Thus the title and inspiration behind my new release, Future Success Stories. A life in flux is scary business for anybody, but also liberating in its freedom to choose whichever path you wish. I wonder how long before I know where mine leads, and how much debt that requires? Ultimately, artistry is a road to poverty, but I rather enjoy making art because I can’t help myself. So for now I’ll just give you that something I love doing, and deal with figuring out my most desirable day job at a time in the not-so-distant future. What a story. Maybe I’ll make my own.
So, January 15th saw lots of movement and music for me with the culmination of many weeks of improv dance rehearsals. The 4th year BFA actors Movement class had a final performance at the University of Alberta, and I provided electronic music to accompany three improvised dance numbers. I was initially invited by my friend Gerry Morita from Mile Zero Dance, who was part of a revolving door of equally awesome Improv Choreographers for the course, including Jeannie Vandekerkhove and Amber Borotsik. I loved the idea of creating evolving compositions for the students to vibe on, as I’d been interested in exploring music for dance. Everyone was really receptive to the idea, and provided some good feedback on the direction I would eventually go with it. I utilized layers of percussion, atmospheric keys, glitchy effects, abrupt playback speeds, and vocal captures from a microphone. Big thanks to Aiden Ware and Andrea Murphy for tech assistance, Dance Choreographer Marie Nychka for the love, and finally to Joe, Maxwell, Dylan, Kabriel, Nikki, Morgan, Natalie, Bobbi, Hunter and Zvon, who kept me on my toes and made it a pleasure every day to be a part of it all. Great show!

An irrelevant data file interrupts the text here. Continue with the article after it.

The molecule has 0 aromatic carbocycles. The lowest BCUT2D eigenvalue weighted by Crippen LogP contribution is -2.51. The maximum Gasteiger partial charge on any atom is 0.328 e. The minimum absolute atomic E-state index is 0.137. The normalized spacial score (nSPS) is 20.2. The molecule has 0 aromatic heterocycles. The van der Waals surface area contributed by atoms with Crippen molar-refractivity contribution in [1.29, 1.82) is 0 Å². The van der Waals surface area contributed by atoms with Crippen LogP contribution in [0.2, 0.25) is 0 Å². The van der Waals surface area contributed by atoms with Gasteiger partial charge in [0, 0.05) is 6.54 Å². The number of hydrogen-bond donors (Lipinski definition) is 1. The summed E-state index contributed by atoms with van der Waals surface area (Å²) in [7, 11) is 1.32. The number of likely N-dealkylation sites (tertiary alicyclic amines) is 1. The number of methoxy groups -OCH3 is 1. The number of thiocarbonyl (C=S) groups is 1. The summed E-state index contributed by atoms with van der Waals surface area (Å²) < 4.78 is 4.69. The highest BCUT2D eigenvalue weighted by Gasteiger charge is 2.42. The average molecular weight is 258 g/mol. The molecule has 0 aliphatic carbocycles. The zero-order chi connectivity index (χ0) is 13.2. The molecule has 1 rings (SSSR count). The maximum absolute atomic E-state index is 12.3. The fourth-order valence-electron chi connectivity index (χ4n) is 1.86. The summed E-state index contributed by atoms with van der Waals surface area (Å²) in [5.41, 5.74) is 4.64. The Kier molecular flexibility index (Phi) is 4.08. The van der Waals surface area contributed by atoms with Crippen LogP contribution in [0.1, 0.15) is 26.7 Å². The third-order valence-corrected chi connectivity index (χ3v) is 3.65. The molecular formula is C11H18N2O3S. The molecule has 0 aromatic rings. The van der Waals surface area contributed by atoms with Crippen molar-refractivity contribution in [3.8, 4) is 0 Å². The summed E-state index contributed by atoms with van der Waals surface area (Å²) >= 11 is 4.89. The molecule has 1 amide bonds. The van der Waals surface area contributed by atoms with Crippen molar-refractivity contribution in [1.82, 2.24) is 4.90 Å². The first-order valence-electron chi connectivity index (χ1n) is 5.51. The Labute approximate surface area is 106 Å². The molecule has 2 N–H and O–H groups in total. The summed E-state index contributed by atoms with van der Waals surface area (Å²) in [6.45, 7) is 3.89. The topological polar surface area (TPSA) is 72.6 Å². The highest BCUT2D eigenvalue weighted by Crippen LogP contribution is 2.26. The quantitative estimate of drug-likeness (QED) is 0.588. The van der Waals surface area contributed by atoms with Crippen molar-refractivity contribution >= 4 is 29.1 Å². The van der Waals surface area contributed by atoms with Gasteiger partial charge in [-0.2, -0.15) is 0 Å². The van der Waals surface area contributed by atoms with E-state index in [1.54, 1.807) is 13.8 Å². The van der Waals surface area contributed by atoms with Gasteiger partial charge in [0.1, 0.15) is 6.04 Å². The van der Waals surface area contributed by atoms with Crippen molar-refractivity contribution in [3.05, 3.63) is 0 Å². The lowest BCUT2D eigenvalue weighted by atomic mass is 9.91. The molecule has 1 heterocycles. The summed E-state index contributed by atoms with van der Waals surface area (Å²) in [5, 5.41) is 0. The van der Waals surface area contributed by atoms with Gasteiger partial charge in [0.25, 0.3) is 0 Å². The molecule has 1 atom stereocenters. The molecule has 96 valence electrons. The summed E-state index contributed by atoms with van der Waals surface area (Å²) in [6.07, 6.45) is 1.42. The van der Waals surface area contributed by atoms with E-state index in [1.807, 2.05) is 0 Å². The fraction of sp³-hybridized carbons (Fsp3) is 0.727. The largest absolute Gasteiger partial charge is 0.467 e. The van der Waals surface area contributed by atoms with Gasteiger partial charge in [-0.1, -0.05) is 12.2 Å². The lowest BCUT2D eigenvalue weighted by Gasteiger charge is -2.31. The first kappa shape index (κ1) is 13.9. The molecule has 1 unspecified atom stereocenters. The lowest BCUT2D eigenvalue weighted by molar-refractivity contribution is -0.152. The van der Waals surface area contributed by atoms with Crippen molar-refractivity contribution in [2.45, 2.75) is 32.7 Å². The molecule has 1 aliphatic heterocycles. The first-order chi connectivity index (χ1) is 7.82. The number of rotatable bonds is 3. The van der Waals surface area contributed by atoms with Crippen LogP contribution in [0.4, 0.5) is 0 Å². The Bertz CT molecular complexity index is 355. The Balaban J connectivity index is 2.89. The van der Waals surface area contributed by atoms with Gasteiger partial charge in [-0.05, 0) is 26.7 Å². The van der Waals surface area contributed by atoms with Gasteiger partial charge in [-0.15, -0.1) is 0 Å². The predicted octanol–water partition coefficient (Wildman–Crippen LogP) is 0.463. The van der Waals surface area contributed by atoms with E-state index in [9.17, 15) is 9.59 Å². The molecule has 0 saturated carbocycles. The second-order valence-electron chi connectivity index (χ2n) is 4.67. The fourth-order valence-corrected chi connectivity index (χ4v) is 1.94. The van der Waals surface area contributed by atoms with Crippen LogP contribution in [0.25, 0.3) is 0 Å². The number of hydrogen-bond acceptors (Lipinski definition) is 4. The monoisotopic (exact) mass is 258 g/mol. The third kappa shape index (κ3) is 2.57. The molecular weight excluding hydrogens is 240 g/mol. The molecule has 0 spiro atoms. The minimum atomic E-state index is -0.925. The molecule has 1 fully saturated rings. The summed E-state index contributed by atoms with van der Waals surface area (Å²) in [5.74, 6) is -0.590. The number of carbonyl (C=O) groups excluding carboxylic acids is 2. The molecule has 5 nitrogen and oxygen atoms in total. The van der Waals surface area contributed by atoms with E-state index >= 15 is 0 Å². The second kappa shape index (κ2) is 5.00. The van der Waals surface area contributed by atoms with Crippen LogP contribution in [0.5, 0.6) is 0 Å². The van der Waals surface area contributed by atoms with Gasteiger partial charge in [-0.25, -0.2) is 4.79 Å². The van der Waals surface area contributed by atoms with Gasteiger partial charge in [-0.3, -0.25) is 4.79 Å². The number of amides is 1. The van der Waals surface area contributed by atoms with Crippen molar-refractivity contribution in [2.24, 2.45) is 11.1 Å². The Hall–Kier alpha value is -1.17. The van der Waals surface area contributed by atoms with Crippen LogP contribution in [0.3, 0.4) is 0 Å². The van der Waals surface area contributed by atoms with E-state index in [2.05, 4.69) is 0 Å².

Below are a couple of vids I was able to take of two of the improvisations. Enjoy!
Every two years in St. John’s, there’s a week-long summer event that sounds like bliss to my ears and gives meaning to the music I craft — Sound Symposium. If I’m not participating as an official artist on the program, I usually make a point of attending some featured performances and ASSUREDLY get to The Ship Pub for the featured Night Music events. This was the case for my immersion into Sound Symposium XVII, and it began with a scorching free show at Harbourside Park by fusion trio Big Space, with a repeat engagement for the evening’s Night Music. Anyone unfamiliar with the later bar show should know it opens with a set by the featured act, then follows with improvised jams including other musicians in attendance. This is where I like to include myself, and where I switch up my choice of instrument I select to bring each night. Circuit-bent Sound Machine, Spider-Man Voice Changer, Mattel Calliope, Roland sampler and Thingamagoop 2 were the choice standouts for certain! The Symposium is the only way for me to hear anything — sound poetry mulcher Chris Tonelli and Leatherback, jazz versions of Zep’s “Whole Lotta Love” (and nods to Barney Miller) by Curtis Andrews and Friends Like These, the exotic sounds of Boujou Badialy Cissoko‘s kora or Bart Hopkin‘s fascinatingly-built experimental instruments — and still get to freely chat and share company with those taking part in it. The Friday, July 11th Night Music was the tops with local sax quartet Ouroboros with special guest Jessica Lurie, and fuelled a frenzy of jamming afterwards, mostly with prepared guitar mangler Bill Horist. What a spirited (hic!) time had by all, and some friendly music-making made!
Fun with toys and lights…Jesse Stewart’s Reactable.
Big Space blazing hot at Harbourside Park.
Curtis Andrews and Friends Like These play a solid improv jazz set.
Sax groovin’ with Ouroboros and Jessica Lurie at Night Music.